Oscar Review: The Bridge on the River Kwai (1957)
Next on my list of Best Picture winners is a classic of American cinema – despite the fact that it’s about a bunch of Brits. The Bridge on the River Kwai, winner of 7 out of 8 of its Oscar nods and occupying the #13 spot with AFI, is a wonderfully made film about a British battalion in WWII that was ordered to surrender and is sent to a POW camp in order to build a bridge in the intense Southeast Asian heat.
Upon arrival at the camp, the Japanese colonel is bent on breaking the Geneva Conventions and forcing the captive officers to perform manual labor alongside the enlisted men. Colonel Nicholson – played by Alec Guinness in the role that won him an Oscar – is intent on retaining control over his own men even in such a dire state. Commander Shears (William Holden), an American, makes a daring escape attempt that will lead him right back into the jungle from which he tried so hard to save himself.
In an attempt to make the most of their situation and to show that the spirit of the men cannot be defeated, rather it continues to thrive, Col. Nicholson takes over supervision of the construction in order to build a bridge they can all be proud of and that will continue to stand for years to come as a testament to British ingenuity and commitment. However, Shears and his fellows have other plans.
The Bridge on the River Kwai has always been one of my personal favorites, perhaps for it’s location, perhaps for the story, perhaps because it’s the only other movie I’ve seen with the real Obi-Wan Kenobi. Whatever the reason, this film has continually been one of those films that I could watch over and over again that never gets old.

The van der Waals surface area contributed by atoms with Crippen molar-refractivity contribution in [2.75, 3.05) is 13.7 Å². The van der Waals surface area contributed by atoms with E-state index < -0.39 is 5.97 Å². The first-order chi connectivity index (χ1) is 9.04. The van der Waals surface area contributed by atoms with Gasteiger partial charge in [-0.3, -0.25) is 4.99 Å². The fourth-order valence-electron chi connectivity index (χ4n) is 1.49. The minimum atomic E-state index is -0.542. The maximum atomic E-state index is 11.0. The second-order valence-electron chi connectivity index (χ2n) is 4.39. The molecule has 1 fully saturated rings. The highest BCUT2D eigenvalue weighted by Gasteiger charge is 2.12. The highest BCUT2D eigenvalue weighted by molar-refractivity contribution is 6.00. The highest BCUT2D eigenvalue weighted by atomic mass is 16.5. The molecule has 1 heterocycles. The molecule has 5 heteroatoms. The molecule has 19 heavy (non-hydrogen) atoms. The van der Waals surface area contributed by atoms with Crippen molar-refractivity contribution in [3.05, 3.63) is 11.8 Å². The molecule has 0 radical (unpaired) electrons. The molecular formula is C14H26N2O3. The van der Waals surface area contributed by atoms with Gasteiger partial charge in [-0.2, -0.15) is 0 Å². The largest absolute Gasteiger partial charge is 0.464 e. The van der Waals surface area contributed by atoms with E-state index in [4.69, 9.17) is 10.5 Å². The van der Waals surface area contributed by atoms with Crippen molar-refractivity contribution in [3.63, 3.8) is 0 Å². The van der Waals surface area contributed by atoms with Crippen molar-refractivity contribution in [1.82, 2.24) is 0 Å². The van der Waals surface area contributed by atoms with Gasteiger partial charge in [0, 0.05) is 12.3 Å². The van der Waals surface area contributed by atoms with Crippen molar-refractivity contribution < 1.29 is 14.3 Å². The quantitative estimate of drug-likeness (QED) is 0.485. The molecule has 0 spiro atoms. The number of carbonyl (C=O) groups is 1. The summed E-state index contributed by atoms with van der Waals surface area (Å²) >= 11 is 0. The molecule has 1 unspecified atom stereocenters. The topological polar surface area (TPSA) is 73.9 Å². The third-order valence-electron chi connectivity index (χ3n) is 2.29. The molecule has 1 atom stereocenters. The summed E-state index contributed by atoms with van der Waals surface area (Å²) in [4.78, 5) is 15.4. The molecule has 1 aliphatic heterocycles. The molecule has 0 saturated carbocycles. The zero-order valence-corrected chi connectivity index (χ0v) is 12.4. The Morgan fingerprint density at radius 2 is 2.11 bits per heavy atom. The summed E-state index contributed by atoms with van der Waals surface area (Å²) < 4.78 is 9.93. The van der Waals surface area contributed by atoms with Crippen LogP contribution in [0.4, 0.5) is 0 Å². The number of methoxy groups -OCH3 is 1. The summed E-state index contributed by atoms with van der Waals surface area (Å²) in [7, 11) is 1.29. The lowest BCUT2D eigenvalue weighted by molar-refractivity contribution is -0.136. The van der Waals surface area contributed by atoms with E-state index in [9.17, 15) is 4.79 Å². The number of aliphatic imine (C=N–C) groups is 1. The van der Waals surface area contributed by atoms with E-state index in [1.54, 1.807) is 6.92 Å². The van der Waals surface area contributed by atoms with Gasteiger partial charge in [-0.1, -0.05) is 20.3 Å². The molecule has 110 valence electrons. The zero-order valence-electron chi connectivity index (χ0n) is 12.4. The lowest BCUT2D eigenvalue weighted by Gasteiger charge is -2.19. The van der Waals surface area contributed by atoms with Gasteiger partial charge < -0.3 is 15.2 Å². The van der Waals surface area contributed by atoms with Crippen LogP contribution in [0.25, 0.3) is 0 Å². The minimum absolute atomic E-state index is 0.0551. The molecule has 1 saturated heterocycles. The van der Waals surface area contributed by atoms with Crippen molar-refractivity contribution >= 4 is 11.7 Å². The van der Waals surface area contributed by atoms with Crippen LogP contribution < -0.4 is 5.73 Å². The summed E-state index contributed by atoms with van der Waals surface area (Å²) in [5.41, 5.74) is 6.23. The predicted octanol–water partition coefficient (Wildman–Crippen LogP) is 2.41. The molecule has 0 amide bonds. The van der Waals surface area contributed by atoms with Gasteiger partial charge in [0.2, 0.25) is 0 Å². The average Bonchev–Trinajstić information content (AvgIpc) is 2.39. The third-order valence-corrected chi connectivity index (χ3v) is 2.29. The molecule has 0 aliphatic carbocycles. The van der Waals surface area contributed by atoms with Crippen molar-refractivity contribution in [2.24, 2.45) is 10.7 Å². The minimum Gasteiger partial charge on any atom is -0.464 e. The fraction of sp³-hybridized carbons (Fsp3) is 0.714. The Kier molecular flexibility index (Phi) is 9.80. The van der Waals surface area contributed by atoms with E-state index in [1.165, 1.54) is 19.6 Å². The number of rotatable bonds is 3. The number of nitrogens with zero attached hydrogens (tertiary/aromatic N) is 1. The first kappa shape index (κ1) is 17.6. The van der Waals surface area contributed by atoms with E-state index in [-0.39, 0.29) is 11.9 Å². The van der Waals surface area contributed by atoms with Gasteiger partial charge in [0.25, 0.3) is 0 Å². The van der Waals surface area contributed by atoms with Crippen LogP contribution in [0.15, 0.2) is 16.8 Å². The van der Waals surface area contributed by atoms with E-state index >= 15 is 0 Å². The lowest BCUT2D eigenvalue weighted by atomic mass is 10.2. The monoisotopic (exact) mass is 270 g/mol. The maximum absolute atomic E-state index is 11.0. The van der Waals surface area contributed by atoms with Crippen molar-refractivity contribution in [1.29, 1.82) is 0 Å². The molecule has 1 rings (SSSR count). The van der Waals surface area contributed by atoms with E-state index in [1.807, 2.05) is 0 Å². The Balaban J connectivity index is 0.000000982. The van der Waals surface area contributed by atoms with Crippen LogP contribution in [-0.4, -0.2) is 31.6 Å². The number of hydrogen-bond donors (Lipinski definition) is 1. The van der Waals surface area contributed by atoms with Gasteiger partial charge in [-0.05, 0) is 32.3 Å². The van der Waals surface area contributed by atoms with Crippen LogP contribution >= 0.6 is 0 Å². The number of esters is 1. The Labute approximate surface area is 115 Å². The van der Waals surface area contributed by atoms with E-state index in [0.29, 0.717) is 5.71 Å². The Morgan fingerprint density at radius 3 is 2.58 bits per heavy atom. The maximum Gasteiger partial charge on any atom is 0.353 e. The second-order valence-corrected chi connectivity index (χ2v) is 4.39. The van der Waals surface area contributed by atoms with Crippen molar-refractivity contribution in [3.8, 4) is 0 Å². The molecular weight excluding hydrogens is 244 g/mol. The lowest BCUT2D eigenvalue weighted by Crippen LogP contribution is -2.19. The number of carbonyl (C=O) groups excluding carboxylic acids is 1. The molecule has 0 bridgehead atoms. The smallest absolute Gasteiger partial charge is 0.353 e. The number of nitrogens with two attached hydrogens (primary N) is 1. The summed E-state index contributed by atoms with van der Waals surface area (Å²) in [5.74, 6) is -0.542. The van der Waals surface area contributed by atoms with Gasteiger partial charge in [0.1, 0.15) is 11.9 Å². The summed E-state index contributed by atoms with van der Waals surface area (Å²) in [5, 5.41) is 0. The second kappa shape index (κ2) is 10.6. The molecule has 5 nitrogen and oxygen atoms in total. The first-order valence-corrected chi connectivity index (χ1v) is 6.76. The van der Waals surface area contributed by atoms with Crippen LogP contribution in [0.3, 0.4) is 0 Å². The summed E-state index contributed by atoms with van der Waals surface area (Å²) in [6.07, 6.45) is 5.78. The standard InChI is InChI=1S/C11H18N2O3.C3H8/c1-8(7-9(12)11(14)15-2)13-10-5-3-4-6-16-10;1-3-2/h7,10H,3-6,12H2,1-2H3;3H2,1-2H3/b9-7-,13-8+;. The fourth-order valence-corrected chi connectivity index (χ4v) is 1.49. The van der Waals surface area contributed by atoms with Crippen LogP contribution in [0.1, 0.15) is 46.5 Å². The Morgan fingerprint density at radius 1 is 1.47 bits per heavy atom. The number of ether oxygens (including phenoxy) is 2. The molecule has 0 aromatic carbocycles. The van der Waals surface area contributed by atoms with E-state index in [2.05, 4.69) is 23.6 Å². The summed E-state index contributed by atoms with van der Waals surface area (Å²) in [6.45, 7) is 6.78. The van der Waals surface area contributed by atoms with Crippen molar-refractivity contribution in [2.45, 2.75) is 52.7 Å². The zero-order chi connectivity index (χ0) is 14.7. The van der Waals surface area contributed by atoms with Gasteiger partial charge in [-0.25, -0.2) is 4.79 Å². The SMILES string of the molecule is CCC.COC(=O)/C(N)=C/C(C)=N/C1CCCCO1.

It is a film about finding a sense of purpose and freedom no matter what your situation. Col. Nicholson sums it up perfectly upon the completion of the bridge when he says: “…there are times when suddenly you realize you’re nearer the end than the beginning. And you wonder, you ask yourself, what the sum total of your life represents. What difference your being there at any time made to anything.” Life takes you on many a winding path through many types of terrain and it is up to us to make it meaningful, to make the high points worth the struggle of the lows.
Ranked among my favorite classic WWII movies – along with The Great Escape, The Dirty Dozen, and Midway – The Bridge on the River Kwai is an excellent example of the kind of storytelling that made the cinema great. If you’ve never seen it, do. And if you have, watch it again and see how this group of soldiers, out in the wilderness, triumphed over adversity and turned defeat into victory.